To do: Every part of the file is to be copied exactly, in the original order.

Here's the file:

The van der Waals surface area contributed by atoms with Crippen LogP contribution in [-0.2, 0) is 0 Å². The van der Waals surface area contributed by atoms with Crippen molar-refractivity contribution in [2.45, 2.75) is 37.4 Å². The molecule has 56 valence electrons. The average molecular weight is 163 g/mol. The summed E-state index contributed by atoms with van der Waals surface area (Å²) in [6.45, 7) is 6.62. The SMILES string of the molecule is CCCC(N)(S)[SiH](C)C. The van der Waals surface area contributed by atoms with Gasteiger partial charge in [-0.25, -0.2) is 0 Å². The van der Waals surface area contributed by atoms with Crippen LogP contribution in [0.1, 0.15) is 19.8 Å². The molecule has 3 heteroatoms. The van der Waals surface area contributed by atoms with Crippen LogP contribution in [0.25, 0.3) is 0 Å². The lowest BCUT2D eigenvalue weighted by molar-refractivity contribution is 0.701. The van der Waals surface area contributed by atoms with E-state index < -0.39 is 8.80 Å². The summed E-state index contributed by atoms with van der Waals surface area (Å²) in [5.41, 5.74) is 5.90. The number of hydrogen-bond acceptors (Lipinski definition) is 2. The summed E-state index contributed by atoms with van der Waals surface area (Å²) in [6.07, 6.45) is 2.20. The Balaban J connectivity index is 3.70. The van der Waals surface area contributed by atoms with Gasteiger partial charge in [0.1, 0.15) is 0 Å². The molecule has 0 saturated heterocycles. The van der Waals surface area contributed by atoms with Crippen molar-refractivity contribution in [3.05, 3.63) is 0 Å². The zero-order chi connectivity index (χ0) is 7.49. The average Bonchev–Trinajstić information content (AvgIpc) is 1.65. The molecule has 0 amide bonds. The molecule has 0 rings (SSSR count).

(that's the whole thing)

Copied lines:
The van der Waals surface area contributed by atoms with Crippen LogP contribution in [-0.2, 0) is 0 Å². The van der Waals surface area contributed by atoms with Crippen molar-refractivity contribution in [2.45, 2.75) is 37.4 Å². The molecule has 56 valence electrons. The average molecular weight is 163 g/mol. The summed E-state index contributed by atoms with van der Waals surface area (Å²) in [6.45, 7) is 6.62. The SMILES string of the molecule is CCCC(N)(S)[SiH](C)C. The van der Waals surface area contributed by atoms with Gasteiger partial charge in [-0.25, -0.2) is 0 Å². The van der Waals surface area contributed by atoms with Crippen LogP contribution in [0.1, 0.15) is 19.8 Å². The molecule has 3 heteroatoms. The van der Waals surface area contributed by atoms with Crippen LogP contribution in [0.25, 0.3) is 0 Å². The lowest BCUT2D eigenvalue weighted by molar-refractivity contribution is 0.701. The van der Waals surface area contributed by atoms with E-state index < -0.39 is 8.80 Å². The summed E-state index contributed by atoms with van der Waals surface area (Å²) in [5.41, 5.74) is 5.90. The number of hydrogen-bond acceptors (Lipinski definition) is 2. The summed E-state index contributed by atoms with van der Waals surface area (Å²) in [6.07, 6.45) is 2.20. The Balaban J connectivity index is 3.70. The van der Waals surface area contributed by atoms with Gasteiger partial charge in [0.1, 0.15) is 0 Å². The molecule has 0 saturated heterocycles. The van der Waals surface area contributed by atoms with Crippen molar-refractivity contribution in [3.05, 3.63) is 0 Å². The zero-order chi connectivity index (χ0) is 7.49. The average Bonchev–Trinajstić information content (AvgIpc) is 1.65. The molecule has 0 amide bonds. The molecule has 0 rings (SSSR count).